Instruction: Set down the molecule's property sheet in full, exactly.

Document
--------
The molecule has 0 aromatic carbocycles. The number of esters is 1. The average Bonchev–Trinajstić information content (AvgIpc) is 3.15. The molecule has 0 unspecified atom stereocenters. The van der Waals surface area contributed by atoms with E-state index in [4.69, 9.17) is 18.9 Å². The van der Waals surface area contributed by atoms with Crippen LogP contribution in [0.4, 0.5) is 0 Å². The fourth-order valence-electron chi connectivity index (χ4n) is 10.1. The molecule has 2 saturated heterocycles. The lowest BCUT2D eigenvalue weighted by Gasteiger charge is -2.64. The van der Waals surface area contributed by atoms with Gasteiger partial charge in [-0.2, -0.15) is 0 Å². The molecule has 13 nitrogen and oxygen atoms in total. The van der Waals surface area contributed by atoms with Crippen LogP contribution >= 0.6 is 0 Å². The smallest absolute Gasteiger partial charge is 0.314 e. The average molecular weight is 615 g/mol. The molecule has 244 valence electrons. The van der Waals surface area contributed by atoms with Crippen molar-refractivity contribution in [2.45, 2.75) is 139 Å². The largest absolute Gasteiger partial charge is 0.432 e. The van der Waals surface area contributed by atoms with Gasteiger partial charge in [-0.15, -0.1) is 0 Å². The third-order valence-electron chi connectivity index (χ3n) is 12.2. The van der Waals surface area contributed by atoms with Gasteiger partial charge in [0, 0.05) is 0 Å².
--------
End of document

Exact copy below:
The molecule has 0 aromatic carbocycles. The number of esters is 1. The average Bonchev–Trinajstić information content (AvgIpc) is 3.15. The molecule has 0 unspecified atom stereocenters. The van der Waals surface area contributed by atoms with E-state index in [4.69, 9.17) is 18.9 Å². The van der Waals surface area contributed by atoms with Crippen LogP contribution in [0.4, 0.5) is 0 Å². The fourth-order valence-electron chi connectivity index (χ4n) is 10.1. The molecule has 2 saturated heterocycles. The lowest BCUT2D eigenvalue weighted by Gasteiger charge is -2.64. The van der Waals surface area contributed by atoms with Gasteiger partial charge in [-0.2, -0.15) is 0 Å². The molecule has 13 nitrogen and oxygen atoms in total. The van der Waals surface area contributed by atoms with Crippen LogP contribution >= 0.6 is 0 Å². The smallest absolute Gasteiger partial charge is 0.314 e. The average molecular weight is 615 g/mol. The molecule has 244 valence electrons. The van der Waals surface area contributed by atoms with Crippen molar-refractivity contribution in [2.45, 2.75) is 139 Å². The largest absolute Gasteiger partial charge is 0.432 e. The van der Waals surface area contributed by atoms with Gasteiger partial charge in [-0.15, -0.1) is 0 Å². The third-order valence-electron chi connectivity index (χ3n) is 12.2. The van der Waals surface area contributed by atoms with Gasteiger partial charge in [0, 0.05) is 0 Å².